UNTIL RECENTLY, President Obama dismissed the notion — “conventional wisdom,” as he called it — that a bipartisan budget deal would be more attainable if he made more personal effort to persuade Republicans in Congress to go along. In his view, the problem is mindless GOP obstruction, not insufficient presidential schmoozing.

He “can’t do a Jedi mind-meld with these folks and convince them to do what’s right,” he protested at a March 1 news conference. And there’s no “secret sauce” “to get [House] Speaker [John] Boehner or [Senate Republican leader] Mitch McConnell to say ‘You know what Mr. President, you’re right.’” That’s why he prefers to “speak to the American people about the consequences of the decisions that Congress is making or the lack of the decision-making by Congress.”

Well, maybe there’s no secret sauce. But the Jefferson Hotel serves a mean asparagus marmalade. And so Mr. Obama invited some Republican senators for dinner there, followed by lunch with House Budget Committee Chairman Paul Ryan (R-Wis.) and ranking member Chris Van Hollen (D-Md.). This was a welcome change of tone, and, possibly, strategy.

A grand bargain on debt reduction would need 60 votes to pass the Senate — all 53 Democrats plus at least seven others (two independents, Bernard Sanders of Vermont and Angus King of Maine, caucus with the Democrats). Among the GOP senators in Mr. Obama’s dinner party were several, such as Bob Corker of Tennessee and Tom Coburn of Oklahoma, who have expressed interest in a grand bargain before, as well as two — Mike Johanns of Nebraska and Saxby Chambliss of Georgia — who have already said they’re not running for reelection in 2014, and therefore have relative political freedom. If some personal attention, and, more important, visible public commitment from the president helps win their votes, well and good.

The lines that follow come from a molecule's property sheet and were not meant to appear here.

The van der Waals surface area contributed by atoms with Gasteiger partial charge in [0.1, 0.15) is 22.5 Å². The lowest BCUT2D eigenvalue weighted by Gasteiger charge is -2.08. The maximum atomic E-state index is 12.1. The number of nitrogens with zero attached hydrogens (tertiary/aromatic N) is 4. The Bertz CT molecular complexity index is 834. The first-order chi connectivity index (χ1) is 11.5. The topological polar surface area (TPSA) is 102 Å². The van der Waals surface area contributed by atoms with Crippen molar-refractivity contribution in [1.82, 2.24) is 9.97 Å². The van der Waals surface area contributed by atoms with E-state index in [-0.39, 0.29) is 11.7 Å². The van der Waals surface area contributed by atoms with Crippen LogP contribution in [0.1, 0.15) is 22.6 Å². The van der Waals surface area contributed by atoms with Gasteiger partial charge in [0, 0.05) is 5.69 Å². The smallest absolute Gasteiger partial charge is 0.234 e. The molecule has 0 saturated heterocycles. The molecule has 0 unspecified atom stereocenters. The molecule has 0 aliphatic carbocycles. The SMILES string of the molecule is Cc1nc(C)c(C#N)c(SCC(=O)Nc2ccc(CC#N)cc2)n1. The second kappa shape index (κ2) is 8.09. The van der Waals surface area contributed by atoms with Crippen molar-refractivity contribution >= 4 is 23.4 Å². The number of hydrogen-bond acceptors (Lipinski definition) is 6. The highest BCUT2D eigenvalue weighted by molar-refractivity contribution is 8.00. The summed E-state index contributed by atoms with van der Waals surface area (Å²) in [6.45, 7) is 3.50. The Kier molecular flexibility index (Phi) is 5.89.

But the skeptics — including Mr. Obama himself — are right to this extent: No amount of warm personal interaction can overcome substantive disagreement, especially on tax increases and entitlement reform, both of which would have to be part of any deal worth having. Such a deal would not merely “stabilize” the national debt but would set it on a steady downward path.

Mr. Obama’s Republican dinner partners could and should respond favorably to his publicly announced proposal to raise $580 billion over the next decade by closing tax loopholes and limiting tax deductions to 28 percent of income for top earners. They can’t and won’t do that, however, without a bigger and more detailed commitment on entitlement reform than Mr. Obama has given publicly so far. Specifically, his offer of $400 billion in health-program savings over ten years strikes us as both too small and insufficiently fleshed out, though it’s a start.

As both sides involved in the Jefferson Hotel dinner recognize, the time between now and the next debt-ceiling renewal in August represents a last, best opportunity to cut a deal before the 2014 election campaign. If Mr. Obama and pragmatic Republicans can’t get something done in that time, their dinner will be remembered as just another in a long line of political gimmicks.